Europe’s biggest classic car show, the Techno-Classica in Essen has opened its doors – by closing time on Sunday, over 200,000 visitors are expected to have seen the vast display of clubs, car manufacturers and trade stalls.
This year’s special exhibition will celebrate the 1957 Grand Prix of Monaco showing a selection of race cars taking part – including the winning Maserati 250F from Juan-Manuel Fangio and the Vanwell VW5 from Tony Brooks, which finished second.
Juan-Manuel Fangio’s Maserati 250F
In addition the visitors of the Techno-Classica Essen can take a look back to the future: about 120 years ago, the automobile was at a crossroads – exactly as today. Which kind of drive will carry through: internal combustion-engine or electric motor?
In a special exhibition, the classic world fair recalls a most extensive forgotten fact: already, in the years 1900 up to 1920, there were an astonishing number of cars with electric motors – just as from the year 1912 the petrol engine began to carry through finally in the car manufacturing after the invention of the electric starter. Previously the petrol cars had to be cranked up by hand with great exertion.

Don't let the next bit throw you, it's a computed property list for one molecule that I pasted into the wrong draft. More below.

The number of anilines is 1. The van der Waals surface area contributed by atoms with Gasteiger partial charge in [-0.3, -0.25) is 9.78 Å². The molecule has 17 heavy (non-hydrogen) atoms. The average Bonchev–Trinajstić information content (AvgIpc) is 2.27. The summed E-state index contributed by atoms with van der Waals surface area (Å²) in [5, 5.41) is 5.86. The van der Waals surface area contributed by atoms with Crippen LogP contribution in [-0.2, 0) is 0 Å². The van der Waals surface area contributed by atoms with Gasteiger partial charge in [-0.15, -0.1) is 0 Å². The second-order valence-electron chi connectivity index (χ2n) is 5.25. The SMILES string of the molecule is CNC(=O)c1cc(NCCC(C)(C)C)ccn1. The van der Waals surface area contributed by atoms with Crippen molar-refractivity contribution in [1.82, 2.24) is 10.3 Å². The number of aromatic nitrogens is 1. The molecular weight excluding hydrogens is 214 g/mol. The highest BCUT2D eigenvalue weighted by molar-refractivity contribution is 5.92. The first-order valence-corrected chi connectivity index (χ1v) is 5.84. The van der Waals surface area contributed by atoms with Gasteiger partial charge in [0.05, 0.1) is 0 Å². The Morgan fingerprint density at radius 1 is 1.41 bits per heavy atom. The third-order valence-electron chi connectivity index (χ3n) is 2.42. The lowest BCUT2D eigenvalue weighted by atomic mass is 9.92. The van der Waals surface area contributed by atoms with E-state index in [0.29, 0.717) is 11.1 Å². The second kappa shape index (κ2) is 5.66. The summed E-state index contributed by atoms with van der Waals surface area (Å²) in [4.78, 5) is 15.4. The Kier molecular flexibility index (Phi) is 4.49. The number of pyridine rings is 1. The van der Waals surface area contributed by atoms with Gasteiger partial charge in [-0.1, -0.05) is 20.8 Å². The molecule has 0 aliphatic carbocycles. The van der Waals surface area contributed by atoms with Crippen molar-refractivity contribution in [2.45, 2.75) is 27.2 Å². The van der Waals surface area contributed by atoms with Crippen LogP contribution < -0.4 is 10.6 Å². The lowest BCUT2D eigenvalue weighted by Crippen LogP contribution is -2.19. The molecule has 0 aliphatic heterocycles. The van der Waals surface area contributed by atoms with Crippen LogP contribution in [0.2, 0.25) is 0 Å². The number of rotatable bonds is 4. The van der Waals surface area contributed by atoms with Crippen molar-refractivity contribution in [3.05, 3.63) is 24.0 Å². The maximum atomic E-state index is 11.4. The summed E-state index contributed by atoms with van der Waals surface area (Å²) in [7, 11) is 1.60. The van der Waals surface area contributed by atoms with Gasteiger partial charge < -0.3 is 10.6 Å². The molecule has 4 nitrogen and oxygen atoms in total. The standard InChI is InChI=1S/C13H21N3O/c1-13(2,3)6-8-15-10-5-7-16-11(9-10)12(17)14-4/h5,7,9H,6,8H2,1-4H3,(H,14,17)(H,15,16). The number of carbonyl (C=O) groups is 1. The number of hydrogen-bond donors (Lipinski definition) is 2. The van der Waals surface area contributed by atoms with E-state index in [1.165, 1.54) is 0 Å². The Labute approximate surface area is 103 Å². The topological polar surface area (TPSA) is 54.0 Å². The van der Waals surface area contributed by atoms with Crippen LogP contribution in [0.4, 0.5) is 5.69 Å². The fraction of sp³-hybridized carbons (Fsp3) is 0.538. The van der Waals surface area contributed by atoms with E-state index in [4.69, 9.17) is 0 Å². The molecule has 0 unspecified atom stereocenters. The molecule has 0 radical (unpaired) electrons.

The 1915 Detroit Electric
The first battery-electric driven car in the world, an Ayrton & Perry from 1882, will be on display as will a Detroit Electric from 1915, a Stanley Steamer steam-car from 1919 and a Mercedes Simplex from 1903 – this illustrates impressively the state of technology of different driving mechanisms in the automobile early times.
As the industry is currently moving into design and manufacture of electric cars with force, the heritage departments remember the odd electric car from the manufacturers past. Volkswagen, for example, shows two versions of historic electric Golfs, a Mk1 (see below) and a Mk3.
Comparing these with the Detroit Electric show that there was hardly any development in the electric car between the early days and the 90s, when lead-acid batteries were still the default choice. A new Opel Ampera on display close to the 102 years old ancestor does show however, that the development of the electric car has finally gained speed.
In addition car manufacturers and over 220 car clubs will have set up their often elaborate displays, making the visit worthwhile for those not on the hunt for tools, spares are a new classic to fill the gap in the garage.
A first look around the exhibition shows the amazing variety of this event. Granted, there are still plenty of various Porsche 911 models on sale, but seemingly less dominating compared to recent years. Judging our quick first glance, prices are still on the rise, but slower than before.
There is also a very distinct lack of the classic British roadster (E-type and club displays apart), probably proving our impression that this type of car is falling out of favour with European customers.
Some cars are repeatedly shown, so obviously have not sold over the past year, including a factory new (80km) Mini Moke offered for €30,000.
AROnline will visit the show and update with pictures and special finds over the next few days.